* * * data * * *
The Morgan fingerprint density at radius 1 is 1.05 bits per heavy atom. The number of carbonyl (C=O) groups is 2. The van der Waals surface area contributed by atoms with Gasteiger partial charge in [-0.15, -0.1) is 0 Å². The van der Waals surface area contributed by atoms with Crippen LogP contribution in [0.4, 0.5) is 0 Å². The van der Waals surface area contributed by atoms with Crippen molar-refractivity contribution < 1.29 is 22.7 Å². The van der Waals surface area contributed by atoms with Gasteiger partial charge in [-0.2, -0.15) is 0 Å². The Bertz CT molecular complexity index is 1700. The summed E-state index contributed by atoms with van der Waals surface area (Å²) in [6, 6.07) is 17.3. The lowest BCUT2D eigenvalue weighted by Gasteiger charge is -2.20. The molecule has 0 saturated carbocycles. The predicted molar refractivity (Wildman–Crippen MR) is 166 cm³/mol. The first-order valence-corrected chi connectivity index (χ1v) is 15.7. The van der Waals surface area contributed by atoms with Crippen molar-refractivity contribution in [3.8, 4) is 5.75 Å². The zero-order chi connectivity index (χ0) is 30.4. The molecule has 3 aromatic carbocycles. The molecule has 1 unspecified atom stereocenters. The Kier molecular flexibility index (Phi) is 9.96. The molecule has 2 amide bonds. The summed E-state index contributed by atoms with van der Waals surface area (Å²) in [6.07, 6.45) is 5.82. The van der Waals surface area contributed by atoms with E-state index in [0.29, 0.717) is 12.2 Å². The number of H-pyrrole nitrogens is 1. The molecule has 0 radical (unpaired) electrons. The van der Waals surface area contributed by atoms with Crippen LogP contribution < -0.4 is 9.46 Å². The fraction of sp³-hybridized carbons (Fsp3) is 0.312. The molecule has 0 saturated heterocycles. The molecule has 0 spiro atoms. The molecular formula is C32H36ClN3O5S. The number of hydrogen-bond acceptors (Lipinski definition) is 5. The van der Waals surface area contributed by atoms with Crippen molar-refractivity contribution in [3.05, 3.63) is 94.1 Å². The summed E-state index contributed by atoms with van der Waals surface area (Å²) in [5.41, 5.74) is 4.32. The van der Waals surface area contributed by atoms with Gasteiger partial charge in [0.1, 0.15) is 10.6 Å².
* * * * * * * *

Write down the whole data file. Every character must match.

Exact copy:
The Morgan fingerprint density at radius 1 is 1.05 bits per heavy atom. The number of carbonyl (C=O) groups is 2. The van der Waals surface area contributed by atoms with Gasteiger partial charge in [-0.15, -0.1) is 0 Å². The van der Waals surface area contributed by atoms with Crippen LogP contribution in [0.4, 0.5) is 0 Å². The van der Waals surface area contributed by atoms with Crippen molar-refractivity contribution < 1.29 is 22.7 Å². The van der Waals surface area contributed by atoms with Gasteiger partial charge in [-0.2, -0.15) is 0 Å². The Bertz CT molecular complexity index is 1700. The summed E-state index contributed by atoms with van der Waals surface area (Å²) in [6, 6.07) is 17.3. The lowest BCUT2D eigenvalue weighted by Gasteiger charge is -2.20. The molecule has 0 saturated carbocycles. The predicted molar refractivity (Wildman–Crippen MR) is 166 cm³/mol. The first-order valence-corrected chi connectivity index (χ1v) is 15.7. The van der Waals surface area contributed by atoms with Crippen molar-refractivity contribution in [3.8, 4) is 5.75 Å². The zero-order chi connectivity index (χ0) is 30.4. The molecule has 3 aromatic carbocycles. The molecule has 1 unspecified atom stereocenters. The Kier molecular flexibility index (Phi) is 9.96. The molecule has 2 amide bonds. The summed E-state index contributed by atoms with van der Waals surface area (Å²) in [6.07, 6.45) is 5.82. The van der Waals surface area contributed by atoms with E-state index in [0.29, 0.717) is 12.2 Å². The number of H-pyrrole nitrogens is 1. The molecule has 0 radical (unpaired) electrons. The van der Waals surface area contributed by atoms with Crippen LogP contribution < -0.4 is 9.46 Å². The fraction of sp³-hybridized carbons (Fsp3) is 0.312. The molecule has 0 saturated heterocycles. The molecule has 0 spiro atoms. The molecular formula is C32H36ClN3O5S. The number of hydrogen-bond acceptors (Lipinski definition) is 5. The van der Waals surface area contributed by atoms with Crippen molar-refractivity contribution in [3.05, 3.63) is 94.1 Å². The summed E-state index contributed by atoms with van der Waals surface area (Å²) in [5.41, 5.74) is 4.32. The van der Waals surface area contributed by atoms with Gasteiger partial charge in [0.1, 0.15) is 10.6 Å².